By Debbie Strickland

Genzyme Transgenics Corp. (GTC) inked a distribution agreement aimed at putting its protein expression technology into the hands of corporate and academic scientists at the earliest stages of research — thus turning the process into a competitor for such established recombinant media as yeast, E. coli and tissue cultures.

Invitrogen Corp., of Carlsbad, Calif., will package the expression system as a kit for use in research only, paying an undisclosed royalty on sales. Should a user decide to pursue production at commercial scale or for other commercial purposes, a separate agreement with Framingham, Mass.-based GTC would be required.

"Basically, it was our intention in making [the technology] available to researchers to lower the barriers to producing transgenic proteins in the milk of animals," said Pat Dimond, spokeswoman for GTC.

The expression system consists of the beta casein expression promoter and other DNA sequences, allowing the insertion of the customer's gene of interest into the DNA of a fertilized mouse ovum. The presence of the beta casein promoter confines expression of the gene in the mature, transgenic animal to the mammary gland during lactation and allows secretion of the desired protein into the animal's milk.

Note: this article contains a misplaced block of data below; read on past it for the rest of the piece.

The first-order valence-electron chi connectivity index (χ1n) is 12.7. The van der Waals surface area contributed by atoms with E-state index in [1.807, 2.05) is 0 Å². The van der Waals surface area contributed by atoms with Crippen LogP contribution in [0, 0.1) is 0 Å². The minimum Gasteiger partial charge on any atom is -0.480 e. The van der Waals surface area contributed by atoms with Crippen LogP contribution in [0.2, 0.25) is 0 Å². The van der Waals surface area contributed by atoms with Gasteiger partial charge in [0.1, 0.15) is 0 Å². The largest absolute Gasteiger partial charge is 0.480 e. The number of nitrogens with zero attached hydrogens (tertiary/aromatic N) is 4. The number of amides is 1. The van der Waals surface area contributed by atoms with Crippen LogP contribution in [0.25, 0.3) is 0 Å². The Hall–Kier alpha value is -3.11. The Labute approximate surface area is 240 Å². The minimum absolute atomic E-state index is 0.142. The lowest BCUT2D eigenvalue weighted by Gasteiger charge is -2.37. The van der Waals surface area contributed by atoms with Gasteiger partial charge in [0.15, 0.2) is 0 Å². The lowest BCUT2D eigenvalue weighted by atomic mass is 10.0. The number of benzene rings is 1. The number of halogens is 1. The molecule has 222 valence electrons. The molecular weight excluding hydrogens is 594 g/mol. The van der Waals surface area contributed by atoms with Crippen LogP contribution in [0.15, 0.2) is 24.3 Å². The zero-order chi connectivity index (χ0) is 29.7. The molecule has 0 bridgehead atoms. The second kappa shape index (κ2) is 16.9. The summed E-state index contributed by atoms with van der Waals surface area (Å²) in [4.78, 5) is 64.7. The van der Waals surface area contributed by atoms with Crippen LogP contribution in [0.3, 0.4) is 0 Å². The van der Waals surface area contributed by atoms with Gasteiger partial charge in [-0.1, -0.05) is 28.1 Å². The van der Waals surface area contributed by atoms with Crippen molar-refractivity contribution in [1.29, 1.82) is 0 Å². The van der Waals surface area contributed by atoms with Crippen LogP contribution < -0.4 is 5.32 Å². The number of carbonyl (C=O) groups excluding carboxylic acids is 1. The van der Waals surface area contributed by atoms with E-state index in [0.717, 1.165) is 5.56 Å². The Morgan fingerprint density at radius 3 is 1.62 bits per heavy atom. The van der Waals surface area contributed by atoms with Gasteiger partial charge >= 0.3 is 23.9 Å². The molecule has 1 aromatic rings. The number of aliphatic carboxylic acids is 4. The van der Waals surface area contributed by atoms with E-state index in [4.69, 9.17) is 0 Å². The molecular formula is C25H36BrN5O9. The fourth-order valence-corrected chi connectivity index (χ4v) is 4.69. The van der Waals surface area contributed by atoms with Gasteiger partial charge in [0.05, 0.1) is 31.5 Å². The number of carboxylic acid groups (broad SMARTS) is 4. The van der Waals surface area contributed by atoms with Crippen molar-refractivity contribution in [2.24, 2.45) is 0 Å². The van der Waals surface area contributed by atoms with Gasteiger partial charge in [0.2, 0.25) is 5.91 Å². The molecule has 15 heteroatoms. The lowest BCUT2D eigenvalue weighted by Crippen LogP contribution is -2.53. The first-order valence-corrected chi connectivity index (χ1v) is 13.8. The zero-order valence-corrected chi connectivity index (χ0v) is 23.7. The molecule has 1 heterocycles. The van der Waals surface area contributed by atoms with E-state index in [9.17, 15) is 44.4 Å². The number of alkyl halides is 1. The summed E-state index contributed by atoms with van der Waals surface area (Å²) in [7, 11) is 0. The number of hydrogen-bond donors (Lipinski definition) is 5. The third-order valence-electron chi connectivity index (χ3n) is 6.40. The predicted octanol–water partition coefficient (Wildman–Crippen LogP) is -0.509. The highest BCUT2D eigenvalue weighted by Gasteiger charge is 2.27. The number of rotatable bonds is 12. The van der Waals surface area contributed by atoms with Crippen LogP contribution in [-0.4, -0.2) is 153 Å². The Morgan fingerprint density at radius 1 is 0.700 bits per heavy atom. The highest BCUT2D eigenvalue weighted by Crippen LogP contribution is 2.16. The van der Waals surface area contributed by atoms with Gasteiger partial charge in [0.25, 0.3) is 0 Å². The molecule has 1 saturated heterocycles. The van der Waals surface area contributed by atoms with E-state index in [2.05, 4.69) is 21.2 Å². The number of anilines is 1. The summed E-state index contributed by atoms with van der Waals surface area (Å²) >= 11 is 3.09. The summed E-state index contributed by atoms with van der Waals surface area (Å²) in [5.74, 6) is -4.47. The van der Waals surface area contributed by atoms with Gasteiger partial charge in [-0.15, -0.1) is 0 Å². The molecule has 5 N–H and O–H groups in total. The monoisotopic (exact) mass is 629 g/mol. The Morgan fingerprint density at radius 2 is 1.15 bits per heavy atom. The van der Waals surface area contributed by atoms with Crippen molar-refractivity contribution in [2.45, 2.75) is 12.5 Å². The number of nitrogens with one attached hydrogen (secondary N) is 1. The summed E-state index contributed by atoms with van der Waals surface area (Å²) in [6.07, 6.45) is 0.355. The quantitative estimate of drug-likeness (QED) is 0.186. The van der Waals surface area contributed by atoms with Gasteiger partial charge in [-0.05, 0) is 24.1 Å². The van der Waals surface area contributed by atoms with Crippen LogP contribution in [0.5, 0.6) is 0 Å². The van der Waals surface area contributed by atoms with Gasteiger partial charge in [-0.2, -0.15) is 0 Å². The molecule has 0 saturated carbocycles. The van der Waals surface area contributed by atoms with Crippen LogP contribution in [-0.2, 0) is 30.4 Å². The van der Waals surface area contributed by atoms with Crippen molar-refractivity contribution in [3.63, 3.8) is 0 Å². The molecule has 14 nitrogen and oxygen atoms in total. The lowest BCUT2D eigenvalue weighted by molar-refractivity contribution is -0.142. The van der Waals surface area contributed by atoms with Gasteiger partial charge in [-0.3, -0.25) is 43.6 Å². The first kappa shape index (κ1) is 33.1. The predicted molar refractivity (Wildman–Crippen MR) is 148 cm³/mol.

Because transgenic expression in milk can generate sizable quantities of proteins, the system could allow production of rare proteins in amounts large enough to do basic characterization studies and other bench work, Dimond said.

Early Research Could Lead To Commercial Deals

The order-by-catalog accessibility will also allow researchers to try out the system and compare it to others, with GTC hoping its method will selected if a decision to pursue commercial development occurs. From there, a collaboration, licensing or supply deal would be negotiated.

"Like putting an operating system in the hands of independent programmers, this distribution will lead to greatly expanded commercialization opportunities for our company," said James Geraghty, chairman of GTC, in a prepared statement.

The Invitrogen-offered product will be limited to milk expression of proteins in mice, a species GTC has used to perform proof-of-principle expression before moving on to dairy animals.

So far, the company has expressed about 30 human recombinant proteins in the milk of transgenic animals, including plasma proteins, monoclonal antibodies, receptors, non-secreted proteins, hormones and interferons.

GTC stock (NASDAQ:GZTC) closed Tuesday at $9.563, down $0.813. *